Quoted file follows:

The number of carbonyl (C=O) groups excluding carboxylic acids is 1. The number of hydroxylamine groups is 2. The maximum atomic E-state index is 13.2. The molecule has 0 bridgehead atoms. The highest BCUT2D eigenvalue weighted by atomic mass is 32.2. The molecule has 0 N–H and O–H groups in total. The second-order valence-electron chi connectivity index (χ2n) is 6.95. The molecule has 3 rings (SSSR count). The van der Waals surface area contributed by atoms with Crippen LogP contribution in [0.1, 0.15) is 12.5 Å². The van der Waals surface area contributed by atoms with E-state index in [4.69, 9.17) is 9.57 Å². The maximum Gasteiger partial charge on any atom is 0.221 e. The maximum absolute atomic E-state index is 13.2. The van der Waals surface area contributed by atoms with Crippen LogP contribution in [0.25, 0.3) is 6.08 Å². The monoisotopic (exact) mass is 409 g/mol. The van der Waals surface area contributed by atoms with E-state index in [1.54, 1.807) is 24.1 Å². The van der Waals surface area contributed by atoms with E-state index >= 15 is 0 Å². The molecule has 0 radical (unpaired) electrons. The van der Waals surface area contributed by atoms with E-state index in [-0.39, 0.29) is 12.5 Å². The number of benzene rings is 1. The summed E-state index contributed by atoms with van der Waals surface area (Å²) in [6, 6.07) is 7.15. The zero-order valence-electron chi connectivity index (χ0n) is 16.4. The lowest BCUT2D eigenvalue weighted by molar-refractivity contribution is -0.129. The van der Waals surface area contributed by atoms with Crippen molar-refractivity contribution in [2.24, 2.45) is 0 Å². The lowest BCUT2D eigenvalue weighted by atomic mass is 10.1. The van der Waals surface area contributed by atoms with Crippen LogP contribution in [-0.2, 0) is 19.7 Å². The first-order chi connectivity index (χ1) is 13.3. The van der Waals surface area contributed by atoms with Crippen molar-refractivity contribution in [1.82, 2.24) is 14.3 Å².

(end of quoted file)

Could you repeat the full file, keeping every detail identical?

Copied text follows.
The number of carbonyl (C=O) groups excluding carboxylic acids is 1. The number of hydroxylamine groups is 2. The maximum atomic E-state index is 13.2. The molecule has 0 bridgehead atoms. The highest BCUT2D eigenvalue weighted by atomic mass is 32.2. The molecule has 0 N–H and O–H groups in total. The second-order valence-electron chi connectivity index (χ2n) is 6.95. The molecule has 3 rings (SSSR count). The van der Waals surface area contributed by atoms with Crippen LogP contribution in [0.1, 0.15) is 12.5 Å². The van der Waals surface area contributed by atoms with E-state index in [4.69, 9.17) is 9.57 Å². The maximum Gasteiger partial charge on any atom is 0.221 e. The maximum absolute atomic E-state index is 13.2. The van der Waals surface area contributed by atoms with Crippen LogP contribution in [0.25, 0.3) is 6.08 Å². The monoisotopic (exact) mass is 409 g/mol. The van der Waals surface area contributed by atoms with E-state index in [1.54, 1.807) is 24.1 Å². The van der Waals surface area contributed by atoms with E-state index >= 15 is 0 Å². The molecule has 0 radical (unpaired) electrons. The van der Waals surface area contributed by atoms with E-state index in [-0.39, 0.29) is 12.5 Å². The number of benzene rings is 1. The summed E-state index contributed by atoms with van der Waals surface area (Å²) in [6, 6.07) is 7.15. The zero-order valence-electron chi connectivity index (χ0n) is 16.4. The lowest BCUT2D eigenvalue weighted by molar-refractivity contribution is -0.129. The van der Waals surface area contributed by atoms with Crippen molar-refractivity contribution in [2.24, 2.45) is 0 Å². The lowest BCUT2D eigenvalue weighted by atomic mass is 10.1. The van der Waals surface area contributed by atoms with Crippen LogP contribution in [-0.2, 0) is 19.7 Å². The first-order chi connectivity index (χ1) is 13.3. The van der Waals surface area contributed by atoms with Crippen molar-refractivity contribution in [1.82, 2.24) is 14.3 Å².